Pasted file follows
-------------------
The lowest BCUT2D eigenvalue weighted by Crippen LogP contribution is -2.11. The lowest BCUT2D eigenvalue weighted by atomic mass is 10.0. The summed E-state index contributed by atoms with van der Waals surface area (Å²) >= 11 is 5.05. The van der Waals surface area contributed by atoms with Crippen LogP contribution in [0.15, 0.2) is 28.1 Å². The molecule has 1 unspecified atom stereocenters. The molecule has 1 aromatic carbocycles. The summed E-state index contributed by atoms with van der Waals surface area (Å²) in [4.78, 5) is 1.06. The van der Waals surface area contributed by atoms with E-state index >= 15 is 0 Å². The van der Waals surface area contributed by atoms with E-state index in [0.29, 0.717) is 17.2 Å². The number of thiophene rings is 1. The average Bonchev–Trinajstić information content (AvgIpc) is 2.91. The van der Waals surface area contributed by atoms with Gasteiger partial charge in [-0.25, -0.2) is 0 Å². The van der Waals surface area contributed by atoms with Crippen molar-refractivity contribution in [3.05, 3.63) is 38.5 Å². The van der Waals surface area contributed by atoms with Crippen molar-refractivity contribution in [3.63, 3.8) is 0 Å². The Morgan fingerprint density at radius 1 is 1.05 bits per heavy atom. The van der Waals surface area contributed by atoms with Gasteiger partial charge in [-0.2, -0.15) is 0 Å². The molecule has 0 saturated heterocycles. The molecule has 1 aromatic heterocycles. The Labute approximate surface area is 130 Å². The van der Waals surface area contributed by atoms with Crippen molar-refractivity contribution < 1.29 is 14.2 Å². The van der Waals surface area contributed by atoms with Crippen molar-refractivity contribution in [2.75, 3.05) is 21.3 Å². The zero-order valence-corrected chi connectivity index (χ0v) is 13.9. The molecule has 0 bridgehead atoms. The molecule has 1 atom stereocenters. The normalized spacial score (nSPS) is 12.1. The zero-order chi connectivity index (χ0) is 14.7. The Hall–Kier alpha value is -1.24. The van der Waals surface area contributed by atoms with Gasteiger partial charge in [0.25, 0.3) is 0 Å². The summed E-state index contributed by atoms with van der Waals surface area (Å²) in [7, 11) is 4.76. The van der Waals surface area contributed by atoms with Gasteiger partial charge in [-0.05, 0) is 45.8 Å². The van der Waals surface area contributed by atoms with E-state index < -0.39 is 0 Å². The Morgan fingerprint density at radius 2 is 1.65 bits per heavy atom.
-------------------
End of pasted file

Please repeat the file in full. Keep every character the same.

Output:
The lowest BCUT2D eigenvalue weighted by Crippen LogP contribution is -2.11. The lowest BCUT2D eigenvalue weighted by atomic mass is 10.0. The summed E-state index contributed by atoms with van der Waals surface area (Å²) >= 11 is 5.05. The van der Waals surface area contributed by atoms with Crippen LogP contribution in [0.15, 0.2) is 28.1 Å². The molecule has 1 unspecified atom stereocenters. The molecule has 1 aromatic carbocycles. The summed E-state index contributed by atoms with van der Waals surface area (Å²) in [4.78, 5) is 1.06. The van der Waals surface area contributed by atoms with E-state index >= 15 is 0 Å². The van der Waals surface area contributed by atoms with E-state index in [0.29, 0.717) is 17.2 Å². The number of thiophene rings is 1. The average Bonchev–Trinajstić information content (AvgIpc) is 2.91. The van der Waals surface area contributed by atoms with Gasteiger partial charge in [-0.25, -0.2) is 0 Å². The van der Waals surface area contributed by atoms with Crippen molar-refractivity contribution in [3.05, 3.63) is 38.5 Å². The van der Waals surface area contributed by atoms with Crippen molar-refractivity contribution in [3.63, 3.8) is 0 Å². The Morgan fingerprint density at radius 1 is 1.05 bits per heavy atom. The van der Waals surface area contributed by atoms with Gasteiger partial charge in [-0.2, -0.15) is 0 Å². The molecule has 0 saturated heterocycles. The molecule has 1 aromatic heterocycles. The Labute approximate surface area is 130 Å². The van der Waals surface area contributed by atoms with Crippen molar-refractivity contribution < 1.29 is 14.2 Å². The van der Waals surface area contributed by atoms with Crippen molar-refractivity contribution in [2.75, 3.05) is 21.3 Å². The zero-order valence-corrected chi connectivity index (χ0v) is 13.9. The molecule has 0 bridgehead atoms. The molecule has 1 atom stereocenters. The normalized spacial score (nSPS) is 12.1. The zero-order chi connectivity index (χ0) is 14.7. The Hall–Kier alpha value is -1.24. The van der Waals surface area contributed by atoms with Gasteiger partial charge in [0.25, 0.3) is 0 Å². The summed E-state index contributed by atoms with van der Waals surface area (Å²) in [7, 11) is 4.76. The van der Waals surface area contributed by atoms with Gasteiger partial charge in [-0.05, 0) is 45.8 Å². The van der Waals surface area contributed by atoms with E-state index < -0.39 is 0 Å². The Morgan fingerprint density at radius 2 is 1.65 bits per heavy atom.